I know some ordinary couples with small children (I’m from Hungary). One thing I often noticed is that parents don’t offer them any help whatsoever in parenting, even though that was the norm in most societies throughout civilization: grandparents, especially grandmothers, looked after their grandchildren while their parents were working, having some free-time together and being on vacation. This seems to be rarer and rarer. One apparent reason is that people are delaying parenthood, so grandparents are way too old to care for their grandchildren (or they’re already dead). Having to raise children without any input from your parents is obviously a mentally draining, enormous PITA.

    Another thing I noticed is that small children are often like the proverbial hot potato: nobody wants to deal with them, so they end up watching TV 4-5 hours a day. Another sign of cultural decline, I guess.

  23. Anonymous Reader says:

    Married Game, Geek Game
    Learn the principles of gender realism (aka “Game”) to ameliorate the impact of kids on your marriage.

    Got that right. Couple of men I know via email are certain that if they’d known back when their first child was born what they know now, the whole family would have been happier for years. Athol’s site has useful advice on this point, someone up thread wrote some other advice that is ok, but it boils down to a simple fact: if you keep having sex with your wife for as long as possible, and make sure she knows you are still interested in her after the kid is born, she’ll never “get out of the habit”.

    A lot of moodiness, resentment and other negative stuff starts in the bedroom, in my opinion.

  24. MissMarie says:

    You know, what you describe is the way I wish my father and I could have been. I’m 26 and getting to go somewhere in the truck with Dad is still a small thrill. Having been hanging out around here and some other blogs I can see that my father is definitely of the alpha persuasion but in his family it was always understood you took care of business for your family and that is how they knew you loved them, so you need not say it or do anything ‘mushy’ because that’s not manly. I always though you ought to be able to balance the two and you really demonstrate what I was trying to fathom in my mind, Dalrock. Thank you for writing this.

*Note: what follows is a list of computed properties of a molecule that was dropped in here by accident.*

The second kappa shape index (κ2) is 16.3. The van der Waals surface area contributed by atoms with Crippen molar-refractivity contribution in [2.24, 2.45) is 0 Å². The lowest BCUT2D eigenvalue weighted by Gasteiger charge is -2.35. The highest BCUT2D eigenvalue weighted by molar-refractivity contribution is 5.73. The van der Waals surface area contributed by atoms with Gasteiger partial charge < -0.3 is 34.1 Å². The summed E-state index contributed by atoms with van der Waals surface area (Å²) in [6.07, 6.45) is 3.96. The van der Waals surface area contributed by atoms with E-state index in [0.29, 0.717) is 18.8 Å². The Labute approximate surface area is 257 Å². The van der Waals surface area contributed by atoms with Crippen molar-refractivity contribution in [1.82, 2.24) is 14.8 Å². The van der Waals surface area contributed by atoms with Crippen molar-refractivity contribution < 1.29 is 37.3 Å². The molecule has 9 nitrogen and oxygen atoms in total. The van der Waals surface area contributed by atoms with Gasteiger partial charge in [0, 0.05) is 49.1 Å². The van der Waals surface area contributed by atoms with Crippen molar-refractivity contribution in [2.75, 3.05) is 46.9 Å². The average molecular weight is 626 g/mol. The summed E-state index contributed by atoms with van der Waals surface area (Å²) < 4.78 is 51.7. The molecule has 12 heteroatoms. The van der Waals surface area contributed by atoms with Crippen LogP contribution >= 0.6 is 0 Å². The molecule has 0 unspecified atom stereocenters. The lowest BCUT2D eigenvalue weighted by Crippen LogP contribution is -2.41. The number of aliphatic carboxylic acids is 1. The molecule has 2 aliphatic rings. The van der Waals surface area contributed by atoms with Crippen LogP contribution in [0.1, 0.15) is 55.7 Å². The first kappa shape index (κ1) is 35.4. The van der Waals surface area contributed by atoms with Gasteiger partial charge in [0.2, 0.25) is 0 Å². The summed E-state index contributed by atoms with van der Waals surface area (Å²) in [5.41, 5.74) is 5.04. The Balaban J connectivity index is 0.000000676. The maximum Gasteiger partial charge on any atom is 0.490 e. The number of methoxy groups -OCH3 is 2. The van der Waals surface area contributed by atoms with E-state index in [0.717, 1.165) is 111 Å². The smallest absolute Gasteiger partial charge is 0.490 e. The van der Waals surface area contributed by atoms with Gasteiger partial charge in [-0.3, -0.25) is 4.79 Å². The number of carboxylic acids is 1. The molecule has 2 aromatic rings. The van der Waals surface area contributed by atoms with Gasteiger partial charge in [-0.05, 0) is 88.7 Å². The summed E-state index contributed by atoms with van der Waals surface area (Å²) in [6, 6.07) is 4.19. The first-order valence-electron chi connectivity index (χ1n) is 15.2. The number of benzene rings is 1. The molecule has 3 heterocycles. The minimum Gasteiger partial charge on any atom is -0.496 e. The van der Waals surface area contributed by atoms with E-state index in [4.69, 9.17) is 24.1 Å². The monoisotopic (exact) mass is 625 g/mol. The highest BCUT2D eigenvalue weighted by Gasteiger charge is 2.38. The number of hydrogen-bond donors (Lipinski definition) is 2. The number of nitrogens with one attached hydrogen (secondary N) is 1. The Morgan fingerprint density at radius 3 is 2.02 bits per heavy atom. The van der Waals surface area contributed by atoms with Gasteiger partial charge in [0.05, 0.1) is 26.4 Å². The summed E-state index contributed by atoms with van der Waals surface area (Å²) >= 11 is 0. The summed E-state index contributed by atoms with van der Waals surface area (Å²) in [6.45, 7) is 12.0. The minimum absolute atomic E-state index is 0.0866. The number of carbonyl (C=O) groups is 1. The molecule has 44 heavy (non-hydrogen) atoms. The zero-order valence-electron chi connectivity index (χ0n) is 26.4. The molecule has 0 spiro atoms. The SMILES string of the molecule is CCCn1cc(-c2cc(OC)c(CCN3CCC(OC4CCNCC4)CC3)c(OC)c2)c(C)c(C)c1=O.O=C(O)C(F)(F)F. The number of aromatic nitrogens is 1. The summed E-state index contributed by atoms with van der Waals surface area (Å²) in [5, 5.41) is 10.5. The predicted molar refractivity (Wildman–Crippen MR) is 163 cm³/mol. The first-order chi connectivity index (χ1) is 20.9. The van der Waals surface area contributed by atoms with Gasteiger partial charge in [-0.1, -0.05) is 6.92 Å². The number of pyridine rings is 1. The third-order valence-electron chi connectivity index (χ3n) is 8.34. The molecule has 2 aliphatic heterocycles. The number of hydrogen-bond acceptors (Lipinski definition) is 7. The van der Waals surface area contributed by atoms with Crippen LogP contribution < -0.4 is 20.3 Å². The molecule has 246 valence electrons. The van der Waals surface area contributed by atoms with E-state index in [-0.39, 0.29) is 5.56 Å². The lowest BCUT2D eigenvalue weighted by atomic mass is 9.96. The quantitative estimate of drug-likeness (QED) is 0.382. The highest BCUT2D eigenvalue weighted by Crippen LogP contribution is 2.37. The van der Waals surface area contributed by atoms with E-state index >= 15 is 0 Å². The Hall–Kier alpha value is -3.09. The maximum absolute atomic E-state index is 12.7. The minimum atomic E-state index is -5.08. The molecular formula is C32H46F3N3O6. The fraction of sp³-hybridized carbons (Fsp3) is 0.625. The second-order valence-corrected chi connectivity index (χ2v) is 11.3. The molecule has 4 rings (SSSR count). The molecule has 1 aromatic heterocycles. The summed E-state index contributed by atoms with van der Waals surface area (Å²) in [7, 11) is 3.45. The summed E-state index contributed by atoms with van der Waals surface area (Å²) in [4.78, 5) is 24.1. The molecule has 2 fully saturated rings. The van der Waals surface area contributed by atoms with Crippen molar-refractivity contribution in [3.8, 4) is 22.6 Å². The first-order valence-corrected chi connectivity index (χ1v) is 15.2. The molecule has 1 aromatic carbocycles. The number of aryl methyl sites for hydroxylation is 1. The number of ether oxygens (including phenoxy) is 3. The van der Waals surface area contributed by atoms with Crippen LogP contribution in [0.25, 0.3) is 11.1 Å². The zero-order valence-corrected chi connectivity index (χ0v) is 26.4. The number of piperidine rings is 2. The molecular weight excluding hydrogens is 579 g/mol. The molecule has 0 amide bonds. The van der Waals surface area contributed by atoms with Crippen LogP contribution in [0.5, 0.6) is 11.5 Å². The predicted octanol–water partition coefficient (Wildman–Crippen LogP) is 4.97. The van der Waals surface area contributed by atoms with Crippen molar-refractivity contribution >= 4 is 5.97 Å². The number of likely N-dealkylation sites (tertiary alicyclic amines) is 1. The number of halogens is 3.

25. Pol Mordreth says:

    @ Lavazza: To most, a truck doesn’t signify any lifestyle. Its a utilitarian vehicle, and generally indispensible when you both own your own place and do the majority of the maintenance / upkeep / improvements yourself. You buy a truck because its there when you need to haul / move something, and its a daily driver with plenty of interior space when you don’t. Here in the Southeast US, with fuel costs being what they are, if you need to rent a pickup 2 to 3 times a year you have paid the fuel difference in using it as a daily driver to work. Since most people can’t afford to have a stable of specialty vehicles for various uses, a truck makes a great all around vehicle when you only have a kid or 2.

    @Dalrock,
    As a father and a truck owner your post definately rings true. Between riding in it, and teaching my kids to work on it, bonding over the truck is amazing.

    Regards,
    Pol

  26. Lavazza says: